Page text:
ranted.  The misconception involved in the argument is not a new  one  and had to be dispelled by the  Privy  Council  in England in Ibrahim v. Rex (1)  in these  words:--"........ the   Board    has  repeatedly   treated   applications  for leave  to  appeal and the hearing of  criminal  appeals  (i) [1914] A.c. 615.     457 as being upon the same footing: Riel’s Case; Ex-parte  Deem- ing.   The  Board  cannot give leave  to  appeal  where  the grounds suggested could not sustain the appeal itself;  and, conversely, it cannot allow an appeal on grounds that  would not have sufficed for the grant of permission to bring it."     The  rule  laid down by the Privy Council  is  based  on sound principle, and, in our opinion, only those points  can be urged at the final hearing of the appeal which are fit to be  urged at the preliminary stage when leave to  appeal  is asked  for,  and it would be illogical  to  adopt  different standards at two different stages of the same case.     It  seems also necessary to make a few general  observa- tions relating to the powers of this Court to grant  special leave to appeal in criminal cases.  The relevant articles of the Constitution dealing with the appellate jurisdiction  of the  Supreme  Court are articles 132 to  136.   Article  132 applies  both  to civil and criminal cases and under  it  an appeal  shall  lie to the Supreme Court from  any  judgment, decree......   or final order of a High Court, whether in  a civil,  criminal  or  other proceeding, if  the  High  Court certifies  that the case involves a substantial question  of law  as to the interpretation of the Constitution.   Article 133  deals with the appellate jurisdiction of this Court  in civil matters only, and it has been drafted on the lines  of sections  109  and 110 of the Civil  Procedure  Code,  1908. Article  134  constitutes the Supreme Court as  a  Court  of criminal appeal in a limited class of cases only, and clear- ly  implies that no appeal lies to it as a matter of  course or  right  except in cases specified  therein.  Article  135 merely provides that the Supreme Court shall have  jurisdic- tion  and  powers with respect to any matter  to  which  the provisions  of article 133 or article 134 do not  apply,  if jurisdiction  and  powers in relation to  that  matter  were exercisable  by  the Federal Court  immediately  before  the commencement  of  the Constitution under any  existing  law. The last article, with which we are concerned is article 136 and it runs thus :--     "136. (1) Notwithstanding anything in this Chapter,  the Supreme Court may, in its discretion, 458 grant  special  leave to appeal from any  judgment,  decree, determination,  sentence  or order in any  cause  or  matter passed or made by any court or tribunal in the territory  of India,   (2)....................     The  points  to be noted in regard to this  article  are firstly, that it is very general and is not confined  merely to criminal cases, as is evident from the words "appeal from any judgment, decree, sentence or order" which occur therein and which obviously cover a wide range of matters; secondly, that  the  words used in this article are "in any  cause  or matter," while those used in articles 132 to 134 are "civil, criminal  or other proceeding," and thirdly, that  while  in articles  132 to 134 reference is made to appeals  from  the High Courts, under this article, an appeal will lie from any court or tribunal in the territory of India.     On  a careful examination of article 136 along with  the preceding article, it seems clear that the wide  discretion-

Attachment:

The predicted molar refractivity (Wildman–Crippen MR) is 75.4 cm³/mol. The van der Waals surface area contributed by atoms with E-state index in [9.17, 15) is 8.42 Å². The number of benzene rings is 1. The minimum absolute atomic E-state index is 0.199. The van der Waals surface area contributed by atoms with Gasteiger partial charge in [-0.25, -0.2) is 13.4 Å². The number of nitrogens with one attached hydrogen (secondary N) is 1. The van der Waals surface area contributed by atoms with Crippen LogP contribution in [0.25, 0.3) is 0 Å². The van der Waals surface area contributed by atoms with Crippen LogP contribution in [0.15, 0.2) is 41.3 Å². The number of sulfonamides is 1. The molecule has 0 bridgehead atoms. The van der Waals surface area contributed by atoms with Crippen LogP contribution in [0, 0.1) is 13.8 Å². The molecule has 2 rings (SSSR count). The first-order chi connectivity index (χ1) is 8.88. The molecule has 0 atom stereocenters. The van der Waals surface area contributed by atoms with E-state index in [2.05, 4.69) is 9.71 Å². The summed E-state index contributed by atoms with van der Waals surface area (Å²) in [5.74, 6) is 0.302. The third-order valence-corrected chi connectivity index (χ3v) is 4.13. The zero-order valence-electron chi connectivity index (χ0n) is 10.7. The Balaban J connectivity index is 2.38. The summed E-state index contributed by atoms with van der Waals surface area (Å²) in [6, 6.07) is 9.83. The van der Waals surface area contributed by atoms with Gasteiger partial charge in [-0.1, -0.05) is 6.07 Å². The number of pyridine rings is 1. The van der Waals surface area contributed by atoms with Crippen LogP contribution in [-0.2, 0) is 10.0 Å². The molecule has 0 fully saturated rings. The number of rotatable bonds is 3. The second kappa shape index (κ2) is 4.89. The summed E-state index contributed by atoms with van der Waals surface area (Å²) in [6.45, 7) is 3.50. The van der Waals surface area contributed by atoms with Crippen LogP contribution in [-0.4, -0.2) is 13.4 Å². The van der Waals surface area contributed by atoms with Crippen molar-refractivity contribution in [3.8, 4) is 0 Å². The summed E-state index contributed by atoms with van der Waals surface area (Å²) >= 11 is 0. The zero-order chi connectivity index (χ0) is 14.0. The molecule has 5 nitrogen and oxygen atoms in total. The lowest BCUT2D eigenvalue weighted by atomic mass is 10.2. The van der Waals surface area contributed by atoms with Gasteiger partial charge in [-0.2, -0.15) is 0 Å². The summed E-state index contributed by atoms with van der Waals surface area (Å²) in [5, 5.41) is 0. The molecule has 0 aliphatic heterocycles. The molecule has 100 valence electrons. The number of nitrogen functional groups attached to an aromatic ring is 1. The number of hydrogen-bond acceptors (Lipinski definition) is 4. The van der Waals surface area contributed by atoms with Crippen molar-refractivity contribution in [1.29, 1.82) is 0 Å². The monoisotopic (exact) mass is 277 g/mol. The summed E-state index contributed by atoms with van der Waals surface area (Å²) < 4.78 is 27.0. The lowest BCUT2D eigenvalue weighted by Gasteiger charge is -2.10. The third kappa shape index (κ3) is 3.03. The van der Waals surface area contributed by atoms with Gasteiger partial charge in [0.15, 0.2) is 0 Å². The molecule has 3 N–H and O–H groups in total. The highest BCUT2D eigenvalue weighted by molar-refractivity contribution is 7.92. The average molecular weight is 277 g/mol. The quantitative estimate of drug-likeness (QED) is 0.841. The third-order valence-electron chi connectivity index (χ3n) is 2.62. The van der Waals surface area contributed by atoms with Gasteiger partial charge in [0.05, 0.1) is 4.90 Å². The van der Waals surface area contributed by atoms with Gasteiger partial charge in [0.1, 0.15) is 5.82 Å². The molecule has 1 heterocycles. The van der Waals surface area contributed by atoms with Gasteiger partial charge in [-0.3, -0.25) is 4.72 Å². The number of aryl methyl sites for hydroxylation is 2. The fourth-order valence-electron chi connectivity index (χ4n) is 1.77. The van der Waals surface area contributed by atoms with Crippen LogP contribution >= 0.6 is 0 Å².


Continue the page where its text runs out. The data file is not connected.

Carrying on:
ary  power with which this Court is invested under it is  to be  exercised sparingly and in exceptional cases on13,,  and as far as possible a more or less uniform standard should be adopted  in  granting  special leave in the  wide  range  of matters which can come up before it under this article.   By virtue of this article, we can grant special leave in  civil cases,   in  criminal cases, in income-tax cases,  in  cases which   come up before different kinds of tribunals  and  in a  variety of other cases.  The only uniform standard  which in our opinion can be laid down in the circumstances is that Court  should  grant special leave to appeal only  in  those cases  where special circumstances are shown to  exist.  The Privy  Council  have  tried to lay down from  time  to  time certain  principles for granting special leave  in  criminal cases, which were reviewed by the Federal Court in  Kapildeo v. The King.   It is sufficient for our purpose to say  that though we are not bound to follow them too rigidly since the reasons, constitutional and administrative, which  sometimes weighed with the Privy Council, need not weigh with us,  yet some  of those principles are useful as furnishing  in  many cases 459 a  sound basis for invoking the discretion of this Court  in granting special leave.  Generally speaking, this Court will not grant special leave, unless it is shown that exceptional and special circumstances exist, that substantial and  grave injustice  has  been  done and that  the  case  in  question presents features of sufficient gravity to warrant a  review of  the decision appealed against.  Since the  present  case does  not in our opinion fulfil any of these conditions,  we cannot  interfere with the decision of the High  Court,  and the appeal must be dismissed. Appeal dismissed. Agent for the appellant:  S.P. Varma. Agent for the respondent:  P.A. Mehta.